Significando o conquistador e o indígena: uma análise enunciativa de livro didático
Freitas, Bárbara de Souza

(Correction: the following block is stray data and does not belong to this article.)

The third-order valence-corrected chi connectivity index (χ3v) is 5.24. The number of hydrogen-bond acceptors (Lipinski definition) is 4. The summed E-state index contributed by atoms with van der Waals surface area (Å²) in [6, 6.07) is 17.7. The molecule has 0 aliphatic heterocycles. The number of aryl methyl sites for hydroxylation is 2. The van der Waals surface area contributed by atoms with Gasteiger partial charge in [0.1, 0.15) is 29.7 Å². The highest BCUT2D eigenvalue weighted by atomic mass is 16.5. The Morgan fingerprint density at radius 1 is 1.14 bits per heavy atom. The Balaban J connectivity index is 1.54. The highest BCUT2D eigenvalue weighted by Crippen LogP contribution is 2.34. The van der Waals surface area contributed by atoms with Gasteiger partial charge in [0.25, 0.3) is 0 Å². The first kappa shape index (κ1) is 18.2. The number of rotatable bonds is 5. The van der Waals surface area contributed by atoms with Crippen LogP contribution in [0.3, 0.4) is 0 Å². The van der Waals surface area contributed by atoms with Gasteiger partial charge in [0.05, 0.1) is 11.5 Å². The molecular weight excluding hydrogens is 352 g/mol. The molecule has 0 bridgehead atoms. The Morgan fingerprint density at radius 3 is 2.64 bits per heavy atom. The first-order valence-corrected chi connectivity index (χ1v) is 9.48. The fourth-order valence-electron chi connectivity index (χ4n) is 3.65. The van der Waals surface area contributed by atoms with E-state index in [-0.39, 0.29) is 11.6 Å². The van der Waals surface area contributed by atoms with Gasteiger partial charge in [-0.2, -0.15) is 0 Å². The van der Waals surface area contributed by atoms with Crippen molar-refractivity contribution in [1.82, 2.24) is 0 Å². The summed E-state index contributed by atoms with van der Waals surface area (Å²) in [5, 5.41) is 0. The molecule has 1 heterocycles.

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Since 1940, textbook has been the most used teaching material in Brazilian schools and that made it a focus for public politics of this kind of material and for the scientific research world. Concerning to these areas, there are many discussions about the quality of textbooks, and textbooks evaluation materials from the government has pointed out discussions about the fragility of some contents in teaching materials. Contents about indigenous people, which, recently inserted in textbooks, still have gaps as the indigenous representation, especially in colonization contents. Because of that, this paper aims to analyze enunciatively the designation of the word indigenous in Brazilian colonization contents, presented in the elementary school textbook Projeto Araribá História (a collection often chosen by schools and that has taken a leading position in sales). The National Didactic Book and Material Program, created in Brazil, selected this textbook to be used from 2017 to 2019 in Brazilian schools. Due the selected content for the analysis, it became relevant also to study the designation of the word conqueror, considering the strong relation between the colonizer and the indigenous representation in this content. These analyses aims to reflect on the meaning of these expressions, investigating whether one term imply to the other one. For this, as theoretical and methodological support, it is used some concepts from Enunciation Semantics, such as rewriting, Semantic Domain of Determination, enunciative scene and memorable, developed by Eduardo Guimarães; and the concepts of nominal structures and enunciative pertinence, developed by Luiz Francisco Dias. The procedures for the analysis were: to survey the utterances; next, for each term, to identify the relations that constitute the Semantic Domain of Determination; than to descript the enunciative scene and the memorable presented in the utterances. The analyses were divided in two parts, one for each term. They showed that the term conqueror is designated as the one who conquer a territory by dominating and subduing some people, but this sense is made by the legitimation of Portuguese domination memorable. This memorable puts the colonizers in a superiority position. In the analyses of the term conqueror, the word indigenous already means something through the silencing of indigenous people in the colonization history that is told in the textbooks. This word also means because of the conquered image that the conqueror presumes for indigenous. In the utterances that indigenous appear, this word is designated as native, first inhabitant. This expression also designates savage, the one who has to be civilized. However, this sense builds itself when the historian social position of the enunciation presents, not his saying, but another from European colonizers. From this thought about the senses mobilized by the terms, it is possible to affirm that, although the textbook tries to break a traditional European perspective off to see the colonization in Brazil, this still means through the discovering of Brazil memorable in this textbook enunciation. Therefore, this manual still has a Eurocentric discourse.
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